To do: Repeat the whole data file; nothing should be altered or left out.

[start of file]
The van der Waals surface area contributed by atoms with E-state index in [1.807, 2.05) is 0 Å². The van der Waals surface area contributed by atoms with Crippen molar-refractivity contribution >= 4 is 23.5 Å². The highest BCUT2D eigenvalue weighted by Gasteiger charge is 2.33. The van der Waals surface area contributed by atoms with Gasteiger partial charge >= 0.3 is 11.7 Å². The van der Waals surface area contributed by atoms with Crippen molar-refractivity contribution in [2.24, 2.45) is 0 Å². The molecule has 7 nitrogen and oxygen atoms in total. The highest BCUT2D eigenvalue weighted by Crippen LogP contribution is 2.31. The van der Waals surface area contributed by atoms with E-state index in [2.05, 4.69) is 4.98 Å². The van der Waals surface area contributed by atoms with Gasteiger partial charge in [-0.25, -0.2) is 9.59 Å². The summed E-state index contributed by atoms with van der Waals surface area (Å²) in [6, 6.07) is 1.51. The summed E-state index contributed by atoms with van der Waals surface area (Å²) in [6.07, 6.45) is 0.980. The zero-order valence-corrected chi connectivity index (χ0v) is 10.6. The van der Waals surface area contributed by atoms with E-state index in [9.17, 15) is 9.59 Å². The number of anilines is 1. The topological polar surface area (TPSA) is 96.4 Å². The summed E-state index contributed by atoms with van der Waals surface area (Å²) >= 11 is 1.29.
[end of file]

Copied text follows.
The van der Waals surface area contributed by atoms with E-state index in [1.807, 2.05) is 0 Å². The van der Waals surface area contributed by atoms with Crippen molar-refractivity contribution >= 4 is 23.5 Å². The highest BCUT2D eigenvalue weighted by Gasteiger charge is 2.33. The van der Waals surface area contributed by atoms with Gasteiger partial charge >= 0.3 is 11.7 Å². The van der Waals surface area contributed by atoms with Crippen molar-refractivity contribution in [2.24, 2.45) is 0 Å². The molecule has 7 nitrogen and oxygen atoms in total. The highest BCUT2D eigenvalue weighted by Crippen LogP contribution is 2.31. The van der Waals surface area contributed by atoms with E-state index in [2.05, 4.69) is 4.98 Å². The van der Waals surface area contributed by atoms with Gasteiger partial charge in [-0.25, -0.2) is 9.59 Å². The summed E-state index contributed by atoms with van der Waals surface area (Å²) in [6, 6.07) is 1.51. The summed E-state index contributed by atoms with van der Waals surface area (Å²) in [6.07, 6.45) is 0.980. The zero-order valence-corrected chi connectivity index (χ0v) is 10.6. The van der Waals surface area contributed by atoms with E-state index in [9.17, 15) is 9.59 Å². The number of anilines is 1. The topological polar surface area (TPSA) is 96.4 Å². The summed E-state index contributed by atoms with van der Waals surface area (Å²) >= 11 is 1.29.